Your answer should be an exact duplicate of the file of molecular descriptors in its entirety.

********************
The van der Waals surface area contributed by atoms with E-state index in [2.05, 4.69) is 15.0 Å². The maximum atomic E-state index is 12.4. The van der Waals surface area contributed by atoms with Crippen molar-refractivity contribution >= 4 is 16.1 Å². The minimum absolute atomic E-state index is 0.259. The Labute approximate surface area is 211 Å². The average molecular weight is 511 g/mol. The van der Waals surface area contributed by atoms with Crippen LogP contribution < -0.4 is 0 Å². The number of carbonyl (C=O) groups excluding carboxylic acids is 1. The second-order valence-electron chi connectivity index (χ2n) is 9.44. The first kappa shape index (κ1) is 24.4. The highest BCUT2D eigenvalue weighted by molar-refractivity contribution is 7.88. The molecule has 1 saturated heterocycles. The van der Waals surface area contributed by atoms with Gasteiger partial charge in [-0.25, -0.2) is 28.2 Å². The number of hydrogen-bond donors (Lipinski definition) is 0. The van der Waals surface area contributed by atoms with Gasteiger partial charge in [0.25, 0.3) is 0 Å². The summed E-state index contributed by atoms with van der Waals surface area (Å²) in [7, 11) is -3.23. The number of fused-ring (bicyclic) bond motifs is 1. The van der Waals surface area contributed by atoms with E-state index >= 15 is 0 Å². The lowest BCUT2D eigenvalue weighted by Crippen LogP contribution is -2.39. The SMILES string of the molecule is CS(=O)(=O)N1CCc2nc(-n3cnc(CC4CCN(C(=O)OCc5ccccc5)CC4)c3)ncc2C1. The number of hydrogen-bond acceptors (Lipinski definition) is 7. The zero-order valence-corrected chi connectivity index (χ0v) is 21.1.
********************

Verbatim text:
The van der Waals surface area contributed by atoms with E-state index in [2.05, 4.69) is 15.0 Å². The maximum atomic E-state index is 12.4. The van der Waals surface area contributed by atoms with Crippen molar-refractivity contribution >= 4 is 16.1 Å². The minimum absolute atomic E-state index is 0.259. The Labute approximate surface area is 211 Å². The average molecular weight is 511 g/mol. The van der Waals surface area contributed by atoms with Crippen LogP contribution < -0.4 is 0 Å². The number of carbonyl (C=O) groups excluding carboxylic acids is 1. The second-order valence-electron chi connectivity index (χ2n) is 9.44. The first kappa shape index (κ1) is 24.4. The highest BCUT2D eigenvalue weighted by molar-refractivity contribution is 7.88. The molecule has 1 saturated heterocycles. The van der Waals surface area contributed by atoms with Gasteiger partial charge in [-0.25, -0.2) is 28.2 Å². The number of hydrogen-bond donors (Lipinski definition) is 0. The van der Waals surface area contributed by atoms with Gasteiger partial charge in [0.25, 0.3) is 0 Å². The summed E-state index contributed by atoms with van der Waals surface area (Å²) in [7, 11) is -3.23. The number of fused-ring (bicyclic) bond motifs is 1. The van der Waals surface area contributed by atoms with E-state index >= 15 is 0 Å². The lowest BCUT2D eigenvalue weighted by Crippen LogP contribution is -2.39. The SMILES string of the molecule is CS(=O)(=O)N1CCc2nc(-n3cnc(CC4CCN(C(=O)OCc5ccccc5)CC4)c3)ncc2C1. The number of hydrogen-bond acceptors (Lipinski definition) is 7. The zero-order valence-corrected chi connectivity index (χ0v) is 21.1.